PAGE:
While matters of state are often forgotten after the breakfast-time news, some subjects can still rouse even the quietest people to passion. Live every Thursday morning, and broadcast simultaneously on BBC1 and Radio 4, an audience of 150 start their day with a chance to say what they think about issues which guarantee a good argument long after the headlines have faded.
Paul Sieghart puts their opinions to the test. Research JUDY HILL and ANN CHANCELLOR DAVIES Producers JULIET MAY and ELAINE BEDELL
Executive producer JOHN WILCOX A Radiovision Unit production BBC Birmingham
9.5 A Service for Schools Sallinka and the Golden Bird (RV) by ARTHUR SCHOLEY Read by JOHNNY MORRIS (2)
9.25 Secondary English (11-14) 10: First Come, First Served (2) by KARA MAY
9.50 First Steps in Drama The Romans
5: The Return to Rome by JANET YOUNG and SHEILA FRASER Presented by TONY AITKEN
10.25 In Your Own Time Presented by ANNE NIGHTINGALE
11.0 Noticeboard An end-of-term round-up of news for teachers in primary and middle schools Presenter TONY BARNFIELD
11.5 In the News What's new, what's in the news and what the news is all about. Presented by JOHN HEDGES
11.30 Wavelength Presented by ANDY PEEBLES
What's happening to the idea of 'love', now that romance has been declared dead and the sexual revolution proclaimed? In the first of four programmes, Laurie Taylor meets the love-sick and the love-worn, in an attempt to pin down what's both elusive - and everywhere.
Producer SHARON BANOFF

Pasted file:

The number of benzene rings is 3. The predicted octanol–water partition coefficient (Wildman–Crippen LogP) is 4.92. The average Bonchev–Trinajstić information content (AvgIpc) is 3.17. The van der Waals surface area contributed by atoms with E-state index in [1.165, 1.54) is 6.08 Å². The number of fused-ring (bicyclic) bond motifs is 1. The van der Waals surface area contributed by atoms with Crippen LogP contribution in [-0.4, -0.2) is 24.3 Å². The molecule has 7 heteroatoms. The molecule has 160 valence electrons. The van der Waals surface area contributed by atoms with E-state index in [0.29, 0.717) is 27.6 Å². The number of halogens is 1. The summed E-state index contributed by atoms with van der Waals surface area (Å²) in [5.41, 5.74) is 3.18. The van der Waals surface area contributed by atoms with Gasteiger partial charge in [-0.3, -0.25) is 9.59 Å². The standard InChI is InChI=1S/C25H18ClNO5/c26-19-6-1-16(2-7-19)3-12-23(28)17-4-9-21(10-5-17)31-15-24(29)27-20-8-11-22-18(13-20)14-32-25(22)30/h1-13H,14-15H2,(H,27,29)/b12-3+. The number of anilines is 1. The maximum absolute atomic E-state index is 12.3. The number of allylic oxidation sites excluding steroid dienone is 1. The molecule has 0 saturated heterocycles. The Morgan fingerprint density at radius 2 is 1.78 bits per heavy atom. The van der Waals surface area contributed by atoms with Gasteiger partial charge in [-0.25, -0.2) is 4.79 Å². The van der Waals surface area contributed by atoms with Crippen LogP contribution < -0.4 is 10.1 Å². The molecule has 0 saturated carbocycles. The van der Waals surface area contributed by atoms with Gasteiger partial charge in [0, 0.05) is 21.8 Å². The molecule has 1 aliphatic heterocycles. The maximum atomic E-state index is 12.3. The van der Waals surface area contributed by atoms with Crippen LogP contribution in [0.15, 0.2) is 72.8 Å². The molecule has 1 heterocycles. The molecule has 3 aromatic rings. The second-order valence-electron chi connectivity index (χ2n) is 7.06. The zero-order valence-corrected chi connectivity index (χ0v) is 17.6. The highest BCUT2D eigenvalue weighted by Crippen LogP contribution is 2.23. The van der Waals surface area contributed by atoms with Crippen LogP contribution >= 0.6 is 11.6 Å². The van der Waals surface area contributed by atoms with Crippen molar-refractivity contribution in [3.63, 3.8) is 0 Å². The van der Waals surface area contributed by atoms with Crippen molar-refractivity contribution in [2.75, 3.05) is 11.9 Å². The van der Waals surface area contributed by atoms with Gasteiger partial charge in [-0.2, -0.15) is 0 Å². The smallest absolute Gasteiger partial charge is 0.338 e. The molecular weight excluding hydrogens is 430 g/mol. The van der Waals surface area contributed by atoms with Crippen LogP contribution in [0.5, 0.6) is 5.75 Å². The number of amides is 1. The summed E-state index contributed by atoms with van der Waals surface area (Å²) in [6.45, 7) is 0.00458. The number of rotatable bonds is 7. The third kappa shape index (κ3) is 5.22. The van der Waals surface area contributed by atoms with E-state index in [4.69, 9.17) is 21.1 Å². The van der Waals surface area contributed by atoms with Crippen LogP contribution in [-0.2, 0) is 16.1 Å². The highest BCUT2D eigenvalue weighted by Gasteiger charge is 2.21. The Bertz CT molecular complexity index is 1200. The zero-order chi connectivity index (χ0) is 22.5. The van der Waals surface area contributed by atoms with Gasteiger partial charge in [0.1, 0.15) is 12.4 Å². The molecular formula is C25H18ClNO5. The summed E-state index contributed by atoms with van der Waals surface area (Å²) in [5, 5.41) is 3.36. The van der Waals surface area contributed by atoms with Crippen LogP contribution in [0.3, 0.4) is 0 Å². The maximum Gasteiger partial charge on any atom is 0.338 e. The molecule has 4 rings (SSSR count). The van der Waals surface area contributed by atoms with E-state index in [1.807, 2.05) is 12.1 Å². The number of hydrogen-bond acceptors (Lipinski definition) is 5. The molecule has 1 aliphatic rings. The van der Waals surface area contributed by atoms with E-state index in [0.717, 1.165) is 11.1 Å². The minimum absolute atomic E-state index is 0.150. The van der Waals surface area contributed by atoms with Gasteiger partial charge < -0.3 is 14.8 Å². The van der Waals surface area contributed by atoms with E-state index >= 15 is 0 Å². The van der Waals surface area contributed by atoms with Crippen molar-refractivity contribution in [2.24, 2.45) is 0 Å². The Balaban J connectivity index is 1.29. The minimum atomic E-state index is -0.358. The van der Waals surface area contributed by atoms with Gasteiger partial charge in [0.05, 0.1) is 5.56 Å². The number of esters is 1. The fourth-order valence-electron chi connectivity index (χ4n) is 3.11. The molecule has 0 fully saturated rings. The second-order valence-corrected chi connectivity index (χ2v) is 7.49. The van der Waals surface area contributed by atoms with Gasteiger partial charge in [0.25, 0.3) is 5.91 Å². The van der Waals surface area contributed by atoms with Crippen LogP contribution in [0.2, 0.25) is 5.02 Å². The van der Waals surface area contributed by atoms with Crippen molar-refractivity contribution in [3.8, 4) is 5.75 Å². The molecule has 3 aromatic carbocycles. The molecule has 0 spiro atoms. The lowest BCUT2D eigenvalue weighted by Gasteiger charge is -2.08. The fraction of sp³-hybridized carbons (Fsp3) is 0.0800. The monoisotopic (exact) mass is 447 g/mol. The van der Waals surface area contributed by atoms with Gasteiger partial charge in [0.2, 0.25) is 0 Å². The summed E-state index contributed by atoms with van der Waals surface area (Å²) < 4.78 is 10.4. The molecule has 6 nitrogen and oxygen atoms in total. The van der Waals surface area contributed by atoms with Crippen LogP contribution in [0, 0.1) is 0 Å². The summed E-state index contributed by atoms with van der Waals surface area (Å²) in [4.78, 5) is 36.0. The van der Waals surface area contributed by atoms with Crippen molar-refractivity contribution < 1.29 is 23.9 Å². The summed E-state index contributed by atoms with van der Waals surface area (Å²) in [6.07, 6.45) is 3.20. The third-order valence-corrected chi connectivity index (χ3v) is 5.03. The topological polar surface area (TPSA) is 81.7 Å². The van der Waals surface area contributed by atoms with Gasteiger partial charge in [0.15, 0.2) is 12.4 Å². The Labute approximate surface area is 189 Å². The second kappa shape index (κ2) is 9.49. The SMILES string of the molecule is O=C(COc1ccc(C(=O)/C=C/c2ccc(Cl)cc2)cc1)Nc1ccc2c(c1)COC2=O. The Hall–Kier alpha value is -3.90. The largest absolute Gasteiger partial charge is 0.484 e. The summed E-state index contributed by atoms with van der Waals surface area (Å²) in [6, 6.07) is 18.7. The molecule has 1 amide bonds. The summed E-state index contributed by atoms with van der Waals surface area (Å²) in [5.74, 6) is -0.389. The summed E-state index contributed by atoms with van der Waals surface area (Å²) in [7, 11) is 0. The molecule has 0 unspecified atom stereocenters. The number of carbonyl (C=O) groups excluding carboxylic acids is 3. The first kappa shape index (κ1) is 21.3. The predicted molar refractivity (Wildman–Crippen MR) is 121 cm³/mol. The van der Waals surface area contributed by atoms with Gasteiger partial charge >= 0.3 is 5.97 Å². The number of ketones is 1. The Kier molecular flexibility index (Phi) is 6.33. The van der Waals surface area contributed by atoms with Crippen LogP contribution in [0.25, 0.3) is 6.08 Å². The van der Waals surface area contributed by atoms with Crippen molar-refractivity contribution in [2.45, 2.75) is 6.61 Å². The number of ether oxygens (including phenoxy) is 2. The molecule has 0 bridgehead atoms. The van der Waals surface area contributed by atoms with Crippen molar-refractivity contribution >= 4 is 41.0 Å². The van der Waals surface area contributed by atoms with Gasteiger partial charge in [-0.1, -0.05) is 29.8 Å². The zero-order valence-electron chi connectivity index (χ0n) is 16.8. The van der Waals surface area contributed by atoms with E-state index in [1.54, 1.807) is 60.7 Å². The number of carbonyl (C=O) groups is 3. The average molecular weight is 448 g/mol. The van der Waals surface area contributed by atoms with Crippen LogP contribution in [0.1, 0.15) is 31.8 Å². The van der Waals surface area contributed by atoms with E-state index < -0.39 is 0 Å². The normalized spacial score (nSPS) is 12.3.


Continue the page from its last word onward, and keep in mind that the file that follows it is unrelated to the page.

1.55 Listening Corner Today's story: The Machine Band by LEE PRESSMAN
2.5 Music Box Written and presented by MICHAEL BURNETT and SANDRA KERR
2.20 Living Language Speak Up With GEORGE LAYTON and A Pair of Sinners by ALLAN AHLBERG
2.40 Newscast A current affairs series for schools and colleges. Presenter ubby FAWBERT
From a Great Height by MARTIN LUCAS
With his wife's enthusiastic support, Peter Fuller has given up accountancy and together they have moved into the gentle tranquillity of the country. Peter is going to be a writer. But the Fullers soon discover the rustic peace is an illusion - they have neighbours.
Directed by DAVID SPENSER Stereo
Written by GRAHAM HARVEY (Repeated: Friday 1.40 pm)
Det Sgt Barry:
A series of five programmes which profiles the nations of the United Kingdom 3: Scotland
To many people, Scotland is still a land struggling to escape from its past: dying industries and faded hopes of nationhood, draped overall in the inescapable myth of heather and tartan chauvinism. Others point to the wealth created there by North Sea oil and the jobs generated by the new electronics industries in 'Silicon Glen'.
In this fresh assessment of State of the Nation, Scots men and women from all fields of achievement reflect on their own feelings about their homeland and its future.
Presenters Donald MacCormick and Mary Marquis
Written and compiled by JOHN KERR Research DOREEN STEWART
Producer GEOFFREY CAMERON
'The metaphor I like to use about writing comes from coastal piloting -in dead reckoning one determines where to go by determining where one is, by reviewing where one's been - that's the self-consciousness that I find in my fiction which is simply imitative of life.' The
American novelist John Barth , author of Giles Goat-Boy , The Sot-Weed Factor and Sabbatical, in conversation with Christopher Bigsby , talks about his life and childhood on the coast of Maryland; the consequences of being a twin; the impact of an academic career on his prose; and the nature of Scheherazade, who had to tell stories or die. Producer CARROLL MOORE
There are more than 5 million programme listings in Genome. This is a
historical record of the planned output and the BBC services of any
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Genome is a digitised version of the Radio Times from 1923 to 2009 and
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This internal version of Genome, which includes all the magazine covers,
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